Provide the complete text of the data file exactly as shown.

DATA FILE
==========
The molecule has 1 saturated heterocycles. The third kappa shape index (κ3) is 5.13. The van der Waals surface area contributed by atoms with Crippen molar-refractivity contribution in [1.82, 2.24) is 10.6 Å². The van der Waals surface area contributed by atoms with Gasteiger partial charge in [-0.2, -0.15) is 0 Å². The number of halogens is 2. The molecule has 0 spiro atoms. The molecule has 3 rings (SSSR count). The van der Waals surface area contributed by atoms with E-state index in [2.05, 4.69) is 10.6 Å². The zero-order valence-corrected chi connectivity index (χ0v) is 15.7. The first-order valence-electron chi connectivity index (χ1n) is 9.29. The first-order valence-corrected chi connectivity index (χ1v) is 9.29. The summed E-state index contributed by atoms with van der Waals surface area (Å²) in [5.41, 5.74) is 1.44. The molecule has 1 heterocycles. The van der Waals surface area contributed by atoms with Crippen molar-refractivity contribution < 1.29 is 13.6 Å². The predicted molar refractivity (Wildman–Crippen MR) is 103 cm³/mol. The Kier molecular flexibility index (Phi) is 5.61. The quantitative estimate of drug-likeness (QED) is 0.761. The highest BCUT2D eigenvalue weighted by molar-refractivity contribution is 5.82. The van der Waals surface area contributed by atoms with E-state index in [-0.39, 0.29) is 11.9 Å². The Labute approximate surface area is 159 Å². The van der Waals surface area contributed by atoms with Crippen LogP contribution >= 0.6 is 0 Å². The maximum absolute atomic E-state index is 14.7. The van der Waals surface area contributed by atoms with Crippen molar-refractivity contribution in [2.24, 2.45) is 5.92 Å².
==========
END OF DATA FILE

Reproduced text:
The molecule has 1 saturated heterocycles. The third kappa shape index (κ3) is 5.13. The van der Waals surface area contributed by atoms with Crippen molar-refractivity contribution in [1.82, 2.24) is 10.6 Å². The van der Waals surface area contributed by atoms with Gasteiger partial charge in [-0.2, -0.15) is 0 Å². The number of halogens is 2. The molecule has 0 spiro atoms. The molecule has 3 rings (SSSR count). The van der Waals surface area contributed by atoms with E-state index in [2.05, 4.69) is 10.6 Å². The zero-order valence-corrected chi connectivity index (χ0v) is 15.7. The first-order valence-electron chi connectivity index (χ1n) is 9.29. The first-order valence-corrected chi connectivity index (χ1v) is 9.29. The summed E-state index contributed by atoms with van der Waals surface area (Å²) in [5.41, 5.74) is 1.44. The molecule has 1 heterocycles. The van der Waals surface area contributed by atoms with Crippen molar-refractivity contribution < 1.29 is 13.6 Å². The predicted molar refractivity (Wildman–Crippen MR) is 103 cm³/mol. The Kier molecular flexibility index (Phi) is 5.61. The quantitative estimate of drug-likeness (QED) is 0.761. The highest BCUT2D eigenvalue weighted by molar-refractivity contribution is 5.82. The van der Waals surface area contributed by atoms with E-state index in [-0.39, 0.29) is 11.9 Å². The Labute approximate surface area is 159 Å². The van der Waals surface area contributed by atoms with Crippen LogP contribution >= 0.6 is 0 Å². The maximum absolute atomic E-state index is 14.7. The van der Waals surface area contributed by atoms with Crippen molar-refractivity contribution in [2.24, 2.45) is 5.92 Å².